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Weber's Last Theory of Capitalism: A Systematization

Randall Collins
American Sociological Review
Vol. 45, No. 6 (Dec., 1980), pp. 925-942
Stable URL: http://www.jstor.org/stable/2094910
Page Count: 18
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Weber's Last Theory of Capitalism: A Systematization
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Abstract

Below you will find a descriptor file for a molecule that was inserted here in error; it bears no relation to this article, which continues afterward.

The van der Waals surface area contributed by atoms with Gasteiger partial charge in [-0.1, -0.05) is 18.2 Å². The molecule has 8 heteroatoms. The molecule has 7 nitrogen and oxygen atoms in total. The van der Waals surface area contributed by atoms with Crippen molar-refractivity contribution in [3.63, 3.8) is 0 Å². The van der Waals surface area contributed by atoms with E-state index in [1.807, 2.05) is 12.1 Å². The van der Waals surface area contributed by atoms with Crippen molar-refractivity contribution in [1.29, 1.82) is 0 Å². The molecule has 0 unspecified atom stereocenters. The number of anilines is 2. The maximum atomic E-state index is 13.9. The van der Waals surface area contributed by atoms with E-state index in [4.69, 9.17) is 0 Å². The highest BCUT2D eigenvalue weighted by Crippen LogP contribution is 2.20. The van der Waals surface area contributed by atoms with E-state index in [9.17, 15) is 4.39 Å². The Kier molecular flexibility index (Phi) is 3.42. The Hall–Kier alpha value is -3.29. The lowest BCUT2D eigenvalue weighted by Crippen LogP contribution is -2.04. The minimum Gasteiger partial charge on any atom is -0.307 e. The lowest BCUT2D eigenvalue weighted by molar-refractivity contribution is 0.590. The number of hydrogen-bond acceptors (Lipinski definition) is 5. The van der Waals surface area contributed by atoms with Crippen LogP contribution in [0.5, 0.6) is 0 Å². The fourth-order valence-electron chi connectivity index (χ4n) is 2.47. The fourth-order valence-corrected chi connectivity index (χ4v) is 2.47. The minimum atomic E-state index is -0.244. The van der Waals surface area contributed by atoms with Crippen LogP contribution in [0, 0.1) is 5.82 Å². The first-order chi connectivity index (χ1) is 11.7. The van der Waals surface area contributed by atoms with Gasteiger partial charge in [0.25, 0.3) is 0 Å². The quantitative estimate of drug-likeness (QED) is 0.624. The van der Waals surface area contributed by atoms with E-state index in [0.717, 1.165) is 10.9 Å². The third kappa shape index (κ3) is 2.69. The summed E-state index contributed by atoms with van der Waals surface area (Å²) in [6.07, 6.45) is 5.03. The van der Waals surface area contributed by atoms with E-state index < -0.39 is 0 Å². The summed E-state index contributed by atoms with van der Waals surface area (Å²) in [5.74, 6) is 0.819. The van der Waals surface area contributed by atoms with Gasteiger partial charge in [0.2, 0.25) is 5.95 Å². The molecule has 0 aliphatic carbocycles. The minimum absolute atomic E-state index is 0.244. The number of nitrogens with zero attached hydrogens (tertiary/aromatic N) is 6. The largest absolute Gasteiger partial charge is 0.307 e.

A systematic formulation is given of Weber's theory of the origins of large-scale capitalism, based upon the lectures given just before his death. This last theory is predominantly institutional, unlike the emphasis upon religious ideas and motivations in his early Protestant Ethic thesis, and unlike his analyses of the world religions. Weber's institutional theory involves a sequence of causal conditions. The outcome of the sequence is capitalism characterized by the entrepreneurial organization of capital, rationalized technology, free labor, and unrestrained markets. Intermediate conditions are a calculable legal system and an economic ethic combining universal commercialization with the moderate pursuit of repetitive gains. These conditions are fostered by the bureaucratic state and by legal citizenship, and more remotely by a complex of administrative, military, and religious factors. The overall pattern is one in which numerous elements must be balanced in continuous conflict if economic development is to take place. Weber derived much of this scheme in explicit confrontation with Marxism. His conflict theory criticizes as well as deepens and extends a number of Marxian themes, including a theory of international capitalism which both criticizes and complements Wallerstein's theory of the world system.

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